who sells copiers, and you have sold personal computers. Both of them are types of office
equipment and the customer is the same.
3. Causational skills: You don’t have a direct or similar accomplishment, but you can make the case that your skills will produce the desired result anyway. They want someone who sells copiers, and you have sold your services as a consultant. You’d make the case that your sales skills are transferable.

Sometimes you get lucky—you realize that you have direct experience relevant to a new career. For the most part, though, career reinvention relies on similar experience and causational skills.

A final point: In addition to having meaningful accomplishments, you’ll want to demonstrate with an example from past experience that you know how to get up to speed quickly. There is always tension between an employer’s desire to see a candidate hit the ground running and the reality that the candidate faces a steep learning curve. This is why employers tend to favor those with direct experience: less time spent on the learning curve.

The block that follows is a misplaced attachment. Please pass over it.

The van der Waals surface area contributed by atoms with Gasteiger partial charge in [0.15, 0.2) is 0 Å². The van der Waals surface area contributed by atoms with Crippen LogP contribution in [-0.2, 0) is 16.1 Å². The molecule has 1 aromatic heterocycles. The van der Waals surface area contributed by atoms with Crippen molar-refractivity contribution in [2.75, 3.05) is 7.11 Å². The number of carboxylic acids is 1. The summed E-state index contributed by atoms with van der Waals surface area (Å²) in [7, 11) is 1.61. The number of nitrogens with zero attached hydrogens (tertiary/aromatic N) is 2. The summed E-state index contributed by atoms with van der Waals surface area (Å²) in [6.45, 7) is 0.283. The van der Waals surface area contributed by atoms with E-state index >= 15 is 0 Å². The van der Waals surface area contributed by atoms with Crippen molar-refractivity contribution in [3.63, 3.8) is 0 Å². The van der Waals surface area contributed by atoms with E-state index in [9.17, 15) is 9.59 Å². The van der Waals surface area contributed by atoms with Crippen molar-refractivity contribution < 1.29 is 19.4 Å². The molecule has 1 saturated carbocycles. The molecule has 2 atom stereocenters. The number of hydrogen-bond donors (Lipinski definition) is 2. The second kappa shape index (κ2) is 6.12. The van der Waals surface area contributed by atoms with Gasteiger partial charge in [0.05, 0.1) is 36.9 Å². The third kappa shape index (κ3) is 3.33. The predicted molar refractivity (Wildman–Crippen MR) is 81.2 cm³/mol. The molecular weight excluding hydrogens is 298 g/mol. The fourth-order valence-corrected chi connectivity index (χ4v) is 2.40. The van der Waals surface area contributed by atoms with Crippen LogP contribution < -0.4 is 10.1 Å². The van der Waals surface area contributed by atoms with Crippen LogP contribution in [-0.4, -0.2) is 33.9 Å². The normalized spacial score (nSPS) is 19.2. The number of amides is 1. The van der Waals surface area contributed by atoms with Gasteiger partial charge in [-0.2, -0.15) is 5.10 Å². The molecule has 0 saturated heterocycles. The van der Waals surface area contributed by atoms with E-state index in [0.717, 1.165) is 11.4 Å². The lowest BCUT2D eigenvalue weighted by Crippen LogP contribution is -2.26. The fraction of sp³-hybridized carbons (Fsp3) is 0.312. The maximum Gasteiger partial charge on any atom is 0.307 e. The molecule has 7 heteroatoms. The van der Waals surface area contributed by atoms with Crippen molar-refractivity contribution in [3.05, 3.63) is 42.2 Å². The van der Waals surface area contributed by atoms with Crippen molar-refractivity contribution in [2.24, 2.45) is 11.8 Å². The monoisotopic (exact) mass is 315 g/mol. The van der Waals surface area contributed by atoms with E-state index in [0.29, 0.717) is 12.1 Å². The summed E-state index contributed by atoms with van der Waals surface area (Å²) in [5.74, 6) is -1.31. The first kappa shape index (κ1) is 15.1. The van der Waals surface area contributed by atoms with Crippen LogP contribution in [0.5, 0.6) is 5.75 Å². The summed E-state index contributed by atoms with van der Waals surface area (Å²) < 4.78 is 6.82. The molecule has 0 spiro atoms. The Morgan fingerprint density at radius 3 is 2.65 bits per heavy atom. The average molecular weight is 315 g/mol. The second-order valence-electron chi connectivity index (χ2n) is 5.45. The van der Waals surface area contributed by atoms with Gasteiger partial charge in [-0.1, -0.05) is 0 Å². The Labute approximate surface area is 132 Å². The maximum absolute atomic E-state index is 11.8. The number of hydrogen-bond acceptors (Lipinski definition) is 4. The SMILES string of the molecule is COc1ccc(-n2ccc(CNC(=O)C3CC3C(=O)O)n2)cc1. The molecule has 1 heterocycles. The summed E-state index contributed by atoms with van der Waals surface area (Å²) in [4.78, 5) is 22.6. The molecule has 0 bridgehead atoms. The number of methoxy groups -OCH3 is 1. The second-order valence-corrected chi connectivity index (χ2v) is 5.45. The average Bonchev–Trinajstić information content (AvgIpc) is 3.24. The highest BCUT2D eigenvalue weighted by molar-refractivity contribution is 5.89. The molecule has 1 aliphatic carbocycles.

Coaching Action Steps

Make a list of your previous job duties and break them down into a list of the skills it took to perform them.

Then make a list of your accomplishments, along with the skills it took to accomplish them.

Don’t try to skate through this by looking only at what you did in the past year or two. Take the time to come up with a complete list. The stronger and more complete your list of relevant accomplishments, the more legitimacy points you’ll have for making your case, because you’ll have a deeper well from which to draw. Dive deep to find any you may have forgotten.

Watch Out for . . . The gap between the tools you have and the new ones you’ll need.

Something to Think About: What do I see when I look inside my toolbox? Am I willing to do what it takes to polish the old tools and get the new ones I need?